Oral Tradition According to Great Historic Apologists

Oral Tradition According to Great Historic Apologists October 18, 2019

Here I present biblical texts having to do with this topic (RSV), followed by commentary from one or more great historic Catholic apologists. These excerpts are all drawn from my 2012 book, Classic Catholic Biblical Apologetics: 1525-1925.  Bibliographical briefs of each apologist can be read on that book page. Source information will be added at the end (below).


John 3:3-5, 9-10 Jesus answered him, “Truly, truly, I say to you, unless one is born anew, he cannot see the kingdom of God.” [4] Nicode’mus said to him, “How can a man be born when he is old? Can he enter a second time into his mother’s womb and be born?” [5] Jesus answered, “Truly, truly, I say to you, unless one is born of water and the Spirit, he cannot enter the kingdom of God. . . .” [9] Nicode’mus said to him, “How can this be?” [10] Jesus answered him, “Are you a teacher of Israel, and yet you do not understand this?”

Nicholas Cardinal Wiseman I did indeed remark, that, whereas in the old law we had an express provision made lor a written code, that yet the most important doctrines, probably, which were known by the Jews, and which our Saviour found existing at his time, were not contained in that volume, but had been handed down by oral tradition. I showed this to be the case with respect to the doctrine of the Trinity; with respect to the doctrine of the Word of God being incarnate, and suffering for the redemption of mankind; I showed this regarding the doctrine also of a future state; and any clear apprehension of rewards and punishments in the next life. I might have added another very important dogma, especially as it is considered now-a-days, and that is, the doctrine of spiritual regeneration —for it is impossible to read our Saviour’s discourse with Nicodemus, when Nicodemus objects, “How can a man that is old be born again?” and to observe our Saviour’s answer, “Art thou a master in Israel, and knowest not these things?” and not feel at once satisfied, that among the teachers of the Jews, that among the doctors of that nation, there was a dogma corresponding exactly to this; and that our Saviour consequently was justified in chiding Nicodemus for making an objection which he himself should have been able to answer. And so it is, in fact, that we find among the Jews precisely the same term, that of being born again, or regenerated, applied to those proselytes who become members of the Jewish faith, and perhaps, more particularly from a word in special use and favour among the pharisees. But in the old law, you will not find this doctrine ever laid down, you will not find it, I will be bound to say, even so much as alluded to—at least, not so alluded to, as any one, without the key drawn from the New Testament, could have possibly discovered it. Thus we find, on the one hand, in the written law of old, where provision was made for its existence, that yet the most important doctrines were handed down by tradition. (p. 203)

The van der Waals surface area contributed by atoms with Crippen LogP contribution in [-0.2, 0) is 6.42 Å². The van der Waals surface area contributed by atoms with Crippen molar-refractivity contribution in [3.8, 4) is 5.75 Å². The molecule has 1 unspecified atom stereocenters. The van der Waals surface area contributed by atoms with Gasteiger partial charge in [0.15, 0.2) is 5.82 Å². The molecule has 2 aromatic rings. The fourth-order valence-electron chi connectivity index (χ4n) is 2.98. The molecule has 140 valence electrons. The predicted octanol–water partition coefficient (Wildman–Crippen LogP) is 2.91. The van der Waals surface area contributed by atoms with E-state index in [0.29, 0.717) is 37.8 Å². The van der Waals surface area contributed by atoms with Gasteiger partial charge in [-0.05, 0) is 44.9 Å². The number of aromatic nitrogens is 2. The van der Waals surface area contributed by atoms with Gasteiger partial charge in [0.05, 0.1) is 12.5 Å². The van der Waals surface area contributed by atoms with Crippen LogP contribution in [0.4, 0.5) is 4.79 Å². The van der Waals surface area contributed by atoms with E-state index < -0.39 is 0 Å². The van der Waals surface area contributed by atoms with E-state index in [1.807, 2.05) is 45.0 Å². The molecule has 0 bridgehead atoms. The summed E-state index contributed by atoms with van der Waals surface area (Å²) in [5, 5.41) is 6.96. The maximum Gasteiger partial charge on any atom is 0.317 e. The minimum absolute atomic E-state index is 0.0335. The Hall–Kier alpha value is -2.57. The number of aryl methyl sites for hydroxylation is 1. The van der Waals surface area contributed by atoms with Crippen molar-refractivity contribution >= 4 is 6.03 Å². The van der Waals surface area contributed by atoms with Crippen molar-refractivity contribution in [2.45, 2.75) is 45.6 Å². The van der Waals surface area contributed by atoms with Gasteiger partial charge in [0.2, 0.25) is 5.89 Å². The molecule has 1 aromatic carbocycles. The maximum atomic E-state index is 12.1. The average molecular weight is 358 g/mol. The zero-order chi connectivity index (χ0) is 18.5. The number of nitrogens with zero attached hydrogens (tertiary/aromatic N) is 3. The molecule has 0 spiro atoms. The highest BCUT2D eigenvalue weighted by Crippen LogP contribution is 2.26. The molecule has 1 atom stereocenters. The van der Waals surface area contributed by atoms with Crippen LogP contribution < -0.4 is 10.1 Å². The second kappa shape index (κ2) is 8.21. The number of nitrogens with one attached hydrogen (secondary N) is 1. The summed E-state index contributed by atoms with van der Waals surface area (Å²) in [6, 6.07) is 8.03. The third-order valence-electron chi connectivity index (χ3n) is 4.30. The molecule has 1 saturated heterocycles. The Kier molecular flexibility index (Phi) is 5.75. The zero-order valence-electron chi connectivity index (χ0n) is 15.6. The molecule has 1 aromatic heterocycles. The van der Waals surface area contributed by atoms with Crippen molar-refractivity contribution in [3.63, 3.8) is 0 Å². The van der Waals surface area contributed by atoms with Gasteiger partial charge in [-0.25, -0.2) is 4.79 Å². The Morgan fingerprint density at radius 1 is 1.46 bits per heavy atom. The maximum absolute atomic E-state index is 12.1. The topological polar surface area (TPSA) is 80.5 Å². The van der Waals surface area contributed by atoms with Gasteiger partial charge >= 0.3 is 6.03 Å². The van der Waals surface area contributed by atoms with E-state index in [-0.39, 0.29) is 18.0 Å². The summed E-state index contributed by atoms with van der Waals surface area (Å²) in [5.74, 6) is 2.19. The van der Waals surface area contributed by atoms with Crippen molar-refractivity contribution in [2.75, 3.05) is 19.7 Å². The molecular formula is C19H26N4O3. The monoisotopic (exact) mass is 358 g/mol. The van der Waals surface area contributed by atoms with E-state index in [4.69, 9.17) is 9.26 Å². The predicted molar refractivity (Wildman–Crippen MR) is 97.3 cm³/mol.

John 16:12 I have yet many things to say to you, but you cannot bear them now.

St. Francis de Sales I ask you, when did he say these things which he had to say? Certainly it was either after his Resurrection, during the forty days he was with them, or by the coming of the Holy Spirit. But what do we know of what he comprehended under the word: — “I have many things,” &c. — if all is written? It is said indeed that he was forty days with them teaching them of the Kingdom of God; but we have neither all his apparitions nor what he told them therein. [Acts 1:3: “To them he presented himself alive after his passion by many proofs, appearing to them during forty days, and speaking of the kingdom of God.”] (pp. 148-149)